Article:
A thriller sees Australia go past India to reach World Cup final

Australia became the first finalist of the ICC Women's T20 World Cup after defeating India by 5 runs in the thrilling semifinal of the ICC Women's T20 World Cup 2023.

Mrinal Asija
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Aus beat India Semifinal1

Australia move a step closer to another T20 World Cup title © Getty

Australia made it to yet another T20 World Cup Final by handing India an agonising defeat in the first semi-final at the Newlands Cricket Stadium in Cape Town on Thursday (February 23). Chasing 172, India batted with intent for most of the innings as early wickets failed to stop Jemimah Rodrigues and Harmanpreet Kaur from going for big hits. But despite coming so close, an unfortunate run-out of their captain ended India’s hopes of finally getting their hands on an ICC trophy.

Over the last couple of years, India-Australia has become one of the best rivalries in the world of women’s cricket. It was the match-up that was at the center of the historic final of the previous edition of the ICC Women's T20 World Cup, which Australia won in front of a home crowd of 86,174 at the Melbourne Cricket Ground. But this time only one of these two teams would make it to the title clash. 

The pressure could not have been higher. However, India also had to deal with uncertainty and changes as captain Kaur and pace allrounder Pooja Vastrakar were down with an illness. While Kaur recovered in time for the game, Vastrakar had to be replaced by Sneh Rana in the squad and in the XI.

On a surface that she described as good for batting, Australian skipper Meg Lanning decided to put runs on the board in the big game and Alyssa Healy gave them the perfect start by hitting a boundary through a backward point on the first ball.

India bowled Renuka Singh Thakur and Deepti Sharma in tandem in the first four overs and the Australian openers found a boundary in each of them. Shikha Pandey tried to slow things down, but Beth Mooney hit the first six of the match off Sharma in the last over of the powerplay, of which Australia scored 43 without loss.

When Radha Yadav was brought into the attack in the eighth over, she pulled back her length and got Healy to come down the ground. Healy failed to connect and was stumped by Richa Ghosh. But in her next over, Yadav was taken for a couple of fours by Mooney as Australia completed half their innings on 69 for 1.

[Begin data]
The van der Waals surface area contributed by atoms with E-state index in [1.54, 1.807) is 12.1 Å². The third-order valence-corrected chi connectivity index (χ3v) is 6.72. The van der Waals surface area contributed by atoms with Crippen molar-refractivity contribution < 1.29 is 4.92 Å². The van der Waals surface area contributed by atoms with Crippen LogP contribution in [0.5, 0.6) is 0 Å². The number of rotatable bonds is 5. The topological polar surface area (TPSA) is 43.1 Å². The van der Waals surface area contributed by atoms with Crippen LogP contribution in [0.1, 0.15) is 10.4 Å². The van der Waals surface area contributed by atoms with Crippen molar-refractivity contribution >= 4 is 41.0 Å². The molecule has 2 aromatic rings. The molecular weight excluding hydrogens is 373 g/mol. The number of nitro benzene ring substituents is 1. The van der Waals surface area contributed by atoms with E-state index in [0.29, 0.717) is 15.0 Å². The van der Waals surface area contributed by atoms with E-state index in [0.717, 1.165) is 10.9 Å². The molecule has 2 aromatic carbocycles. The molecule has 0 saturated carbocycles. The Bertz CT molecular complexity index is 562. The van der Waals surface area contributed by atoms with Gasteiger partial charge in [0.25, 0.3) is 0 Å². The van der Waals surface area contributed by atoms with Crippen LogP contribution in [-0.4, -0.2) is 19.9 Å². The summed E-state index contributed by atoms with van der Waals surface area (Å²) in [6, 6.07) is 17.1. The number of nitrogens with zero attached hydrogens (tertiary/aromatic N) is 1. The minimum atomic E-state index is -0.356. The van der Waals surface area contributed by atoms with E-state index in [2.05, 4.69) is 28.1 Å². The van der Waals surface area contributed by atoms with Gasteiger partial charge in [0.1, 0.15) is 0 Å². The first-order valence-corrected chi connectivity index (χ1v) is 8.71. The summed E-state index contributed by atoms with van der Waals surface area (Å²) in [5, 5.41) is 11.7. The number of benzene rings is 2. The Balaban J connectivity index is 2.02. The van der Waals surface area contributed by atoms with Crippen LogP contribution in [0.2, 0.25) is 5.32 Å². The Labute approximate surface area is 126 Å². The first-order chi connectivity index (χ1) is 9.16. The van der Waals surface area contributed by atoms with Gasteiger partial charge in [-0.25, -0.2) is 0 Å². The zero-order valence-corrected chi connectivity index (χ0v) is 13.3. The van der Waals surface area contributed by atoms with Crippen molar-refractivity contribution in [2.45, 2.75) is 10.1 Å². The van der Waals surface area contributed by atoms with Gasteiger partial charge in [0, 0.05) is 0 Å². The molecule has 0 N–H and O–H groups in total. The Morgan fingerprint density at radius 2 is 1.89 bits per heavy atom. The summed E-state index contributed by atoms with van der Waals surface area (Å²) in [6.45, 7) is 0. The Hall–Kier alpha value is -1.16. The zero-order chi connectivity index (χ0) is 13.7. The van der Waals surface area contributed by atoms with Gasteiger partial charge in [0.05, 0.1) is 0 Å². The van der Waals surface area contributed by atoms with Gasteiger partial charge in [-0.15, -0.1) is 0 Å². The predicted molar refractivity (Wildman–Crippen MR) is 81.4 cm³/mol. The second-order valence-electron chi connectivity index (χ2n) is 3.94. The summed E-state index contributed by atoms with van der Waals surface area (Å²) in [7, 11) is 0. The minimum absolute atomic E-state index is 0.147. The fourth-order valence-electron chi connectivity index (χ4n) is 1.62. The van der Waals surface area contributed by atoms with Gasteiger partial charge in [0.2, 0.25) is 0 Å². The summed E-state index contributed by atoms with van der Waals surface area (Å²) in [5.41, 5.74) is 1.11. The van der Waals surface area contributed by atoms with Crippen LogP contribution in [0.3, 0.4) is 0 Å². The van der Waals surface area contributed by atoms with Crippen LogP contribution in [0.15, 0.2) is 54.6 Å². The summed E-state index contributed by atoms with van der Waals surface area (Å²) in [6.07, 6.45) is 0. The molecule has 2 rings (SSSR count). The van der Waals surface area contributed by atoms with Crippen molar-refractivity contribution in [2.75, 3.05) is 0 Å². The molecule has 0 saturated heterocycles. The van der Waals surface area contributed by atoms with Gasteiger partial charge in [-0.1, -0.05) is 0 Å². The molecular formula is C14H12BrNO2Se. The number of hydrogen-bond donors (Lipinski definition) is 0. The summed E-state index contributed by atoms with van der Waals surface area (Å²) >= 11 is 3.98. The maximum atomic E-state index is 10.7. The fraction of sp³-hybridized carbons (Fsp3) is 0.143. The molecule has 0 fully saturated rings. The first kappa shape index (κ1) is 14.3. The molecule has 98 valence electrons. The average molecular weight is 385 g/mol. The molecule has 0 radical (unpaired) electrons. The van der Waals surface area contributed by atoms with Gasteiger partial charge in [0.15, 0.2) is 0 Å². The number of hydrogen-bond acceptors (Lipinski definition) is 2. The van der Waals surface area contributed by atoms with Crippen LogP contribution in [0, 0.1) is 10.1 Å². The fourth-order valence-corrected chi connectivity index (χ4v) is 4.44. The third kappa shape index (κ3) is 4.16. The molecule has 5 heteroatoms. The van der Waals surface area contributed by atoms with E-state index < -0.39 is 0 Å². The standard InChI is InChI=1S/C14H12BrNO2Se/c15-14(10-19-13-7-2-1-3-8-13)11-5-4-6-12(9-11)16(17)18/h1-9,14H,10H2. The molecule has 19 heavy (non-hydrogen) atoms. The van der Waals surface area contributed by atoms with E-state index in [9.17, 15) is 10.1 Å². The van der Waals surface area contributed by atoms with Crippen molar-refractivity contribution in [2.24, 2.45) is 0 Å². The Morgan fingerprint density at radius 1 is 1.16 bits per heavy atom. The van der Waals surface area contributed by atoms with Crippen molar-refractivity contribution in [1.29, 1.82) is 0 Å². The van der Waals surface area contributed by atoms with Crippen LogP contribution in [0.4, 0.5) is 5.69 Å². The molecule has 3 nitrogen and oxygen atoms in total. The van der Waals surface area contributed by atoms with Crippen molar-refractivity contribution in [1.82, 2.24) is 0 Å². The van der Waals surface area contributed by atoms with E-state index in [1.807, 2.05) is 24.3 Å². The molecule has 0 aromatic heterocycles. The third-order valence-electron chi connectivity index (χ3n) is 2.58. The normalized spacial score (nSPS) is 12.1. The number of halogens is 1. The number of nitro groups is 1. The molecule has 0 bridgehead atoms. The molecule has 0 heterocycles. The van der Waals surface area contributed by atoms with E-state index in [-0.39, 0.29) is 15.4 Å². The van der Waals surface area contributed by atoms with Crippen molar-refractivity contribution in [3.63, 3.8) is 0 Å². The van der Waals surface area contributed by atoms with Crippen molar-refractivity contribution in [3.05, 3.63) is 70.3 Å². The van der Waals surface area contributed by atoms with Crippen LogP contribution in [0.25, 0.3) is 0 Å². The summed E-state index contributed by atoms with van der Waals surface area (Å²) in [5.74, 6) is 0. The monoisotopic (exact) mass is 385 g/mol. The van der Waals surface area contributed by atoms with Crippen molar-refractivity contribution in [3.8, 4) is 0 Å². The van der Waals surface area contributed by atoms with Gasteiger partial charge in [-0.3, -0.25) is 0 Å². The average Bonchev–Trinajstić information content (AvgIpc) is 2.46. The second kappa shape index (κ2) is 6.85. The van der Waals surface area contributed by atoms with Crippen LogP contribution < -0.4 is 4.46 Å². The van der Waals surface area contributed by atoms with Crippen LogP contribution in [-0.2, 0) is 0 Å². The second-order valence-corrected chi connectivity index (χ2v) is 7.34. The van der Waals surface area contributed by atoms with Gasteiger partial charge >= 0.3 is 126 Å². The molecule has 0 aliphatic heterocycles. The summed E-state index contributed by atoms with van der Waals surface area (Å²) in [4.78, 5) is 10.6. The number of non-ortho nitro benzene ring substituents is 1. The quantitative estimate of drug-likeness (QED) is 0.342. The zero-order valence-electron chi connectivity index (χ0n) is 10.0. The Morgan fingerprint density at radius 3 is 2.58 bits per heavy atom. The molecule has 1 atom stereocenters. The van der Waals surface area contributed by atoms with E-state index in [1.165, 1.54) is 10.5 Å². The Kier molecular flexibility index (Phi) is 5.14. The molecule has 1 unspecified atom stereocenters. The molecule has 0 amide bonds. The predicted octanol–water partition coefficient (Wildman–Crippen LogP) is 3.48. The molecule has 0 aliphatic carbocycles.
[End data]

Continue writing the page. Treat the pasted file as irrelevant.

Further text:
Mooney continued to be aggressive and that brought forward an all too familiar scene of Indian fielders coming under pressure in important games. The left-hander and Lanning were both given lives on the field

Mooney brought up her half-century with an innovative shot over the keeper’s head in the 13th over, but was caught off the bowling of Pandey two deliveries later. While her wicket put brakes on scoring for a couple of overs, Lanning and Ashleigh Gardner decided to attack Rana and hit three boundaries in her 16th over.

That opened the floodgates for Australia and runs started coming with ease. Gardner hit five boundaries before falling on 31. With a strike rate of 172.22, she had done her job. In came Grace Harris with the same purpose of adding quick runs, but she lasted just four balls, with one of them fetching her a boundary.

With one over to go, Australia had 154 runs on the scoreboard and needed a big final over. Lanning took Thakur for a six over deep square leg on the first ball. She followed it up with a four and after a couple of singles, ended the innings with a maximum, finishing on 49 not out.

Just like the entirety of the T20I series against Australia in December, India were once again chasing a 170+ total. 172 to be precise.

They started well, getting 10 of the first over. But Shafali Verma fell to Megan Schutt in the second over. Smriti Mandhana followed her back to the dressing room the very next over, trapped in front of her stumps by Gardner. But runs did not dry up for India as Jemimah Rodrigues started finding boundaries straight away.

A mix-up in the middle saw Yastika Bhatia walking back and it brought Kaur to the crease. What followed was a batting display full of positivity and intent. From being 33 for 3 after four overs, India finished the powerplay on 59 without losing any more wickets.

Kaur and Jemimah put behind the ghost of the dot balls, which the captain herself had flagged as a big concern earlier in the tournament. Whenever they could not find a boundary, they ensured the strike was being rotated. At the halfway mark in the innings, India were 93 for 3, ahead of the asking rate. The momentum was completely with India.

But that is when Darcie Brown was brought back into the attack and Rodrigues top-edged a short delivery, which Healy collected behind the stumps, giving Australia the much-needed breakthrough. After a few silent overs, Ghosh too started to attack and Kaur hit back-to-back boundaries to bring up her fifty. That is where India’s joy ended and the match turned. While trying to come back for a double, Kaur’s bat got stuck on the ground just short of the crease and she was run out by Healy.

With 40 runs needed off 32 balls, it was still very much doable for India. But Ghosh too fell in the next over and the required rate kept on creeping up. Lanning called up her finger spinners – Jess Jonassen and Gardner – for the last two overs and they ensured they gave nothing away to India.

In the end, India fell short by just five runs and Australia made it to their seventh consecutive T20 World Cup Final.

Brief Scores: Australia 172/4 (Beth Mooney 54, Meg Lanning 49; Shikha Pandey 2/32) beat India 167/8 (Harmanpreet Kaur 52, Jemimah Rodrigues 43) by 5 runs

Player of the Match: Ash Gardner 31 (18) & 2/37